Toby Jug

Probably designed by Daniel Greatbatch British
D. & J. Henderson Flint Stoneware Manufactory American

On view at The Met Fifth Avenue in Gallery 736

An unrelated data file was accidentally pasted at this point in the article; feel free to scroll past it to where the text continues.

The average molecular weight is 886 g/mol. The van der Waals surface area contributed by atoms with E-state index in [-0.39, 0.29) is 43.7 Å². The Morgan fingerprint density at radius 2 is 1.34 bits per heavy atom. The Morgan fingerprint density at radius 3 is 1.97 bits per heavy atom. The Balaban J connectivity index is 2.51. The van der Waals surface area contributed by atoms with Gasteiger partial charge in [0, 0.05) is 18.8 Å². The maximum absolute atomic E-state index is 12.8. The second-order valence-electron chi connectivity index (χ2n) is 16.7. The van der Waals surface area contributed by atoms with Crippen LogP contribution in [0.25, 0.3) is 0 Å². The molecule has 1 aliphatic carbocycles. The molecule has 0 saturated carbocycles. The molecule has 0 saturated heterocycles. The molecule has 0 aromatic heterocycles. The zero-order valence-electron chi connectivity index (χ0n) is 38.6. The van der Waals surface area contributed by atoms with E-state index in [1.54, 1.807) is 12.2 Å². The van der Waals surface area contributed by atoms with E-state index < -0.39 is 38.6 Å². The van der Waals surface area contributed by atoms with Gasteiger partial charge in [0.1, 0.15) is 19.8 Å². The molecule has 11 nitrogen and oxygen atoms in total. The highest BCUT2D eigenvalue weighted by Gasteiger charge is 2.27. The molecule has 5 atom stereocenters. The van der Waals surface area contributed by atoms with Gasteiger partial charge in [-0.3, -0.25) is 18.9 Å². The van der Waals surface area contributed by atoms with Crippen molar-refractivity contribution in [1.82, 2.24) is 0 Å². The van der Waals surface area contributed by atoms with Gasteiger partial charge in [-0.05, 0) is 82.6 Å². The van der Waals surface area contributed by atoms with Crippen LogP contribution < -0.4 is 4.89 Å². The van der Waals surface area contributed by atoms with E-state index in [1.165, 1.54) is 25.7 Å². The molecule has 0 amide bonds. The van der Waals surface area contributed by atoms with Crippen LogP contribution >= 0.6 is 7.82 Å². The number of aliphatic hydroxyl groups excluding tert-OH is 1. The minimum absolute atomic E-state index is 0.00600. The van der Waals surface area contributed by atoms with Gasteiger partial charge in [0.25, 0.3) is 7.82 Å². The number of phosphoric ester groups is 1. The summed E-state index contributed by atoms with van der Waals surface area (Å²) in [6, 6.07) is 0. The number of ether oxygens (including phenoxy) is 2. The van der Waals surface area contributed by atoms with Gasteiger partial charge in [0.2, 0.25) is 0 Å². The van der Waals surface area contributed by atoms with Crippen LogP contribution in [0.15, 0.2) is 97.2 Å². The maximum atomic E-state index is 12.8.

This jug is a version of a Toby Jug, in the form of a seated, heavy-set, jovial man holding a mug of beer in one hand and a tobacco pipe in the other and dressed in a long coat and tricorn hat, which forms a pouring spout. The original Toby Jug, with a brown salt-glaze was developed and popularized by Staffordshire potters in the 1760s, possibly after Dutch examples. Such jugs retained their popularity among the middle classes for at least a century, and they were produced for decades by factories in England. British potters brought these English designs with them when they emigrated to the United States. The British designer for this acquisition might be Daniel Greatbach who worked first in Jersey City at the firm of D. and J. Henderson. This example is as close to an English example as one can get, both in terms of its form as well as its medium of brown stoneware. This example is especially rare in that it is marked, making it one of the few examples that can be securely attributed to the Jersey City firm. It is likely one of the earliest of such forms made in America. Variations on this were made at the Henderson successor firm in Jersey City, and also at the United States Pottery company in Bennington, Vermont.

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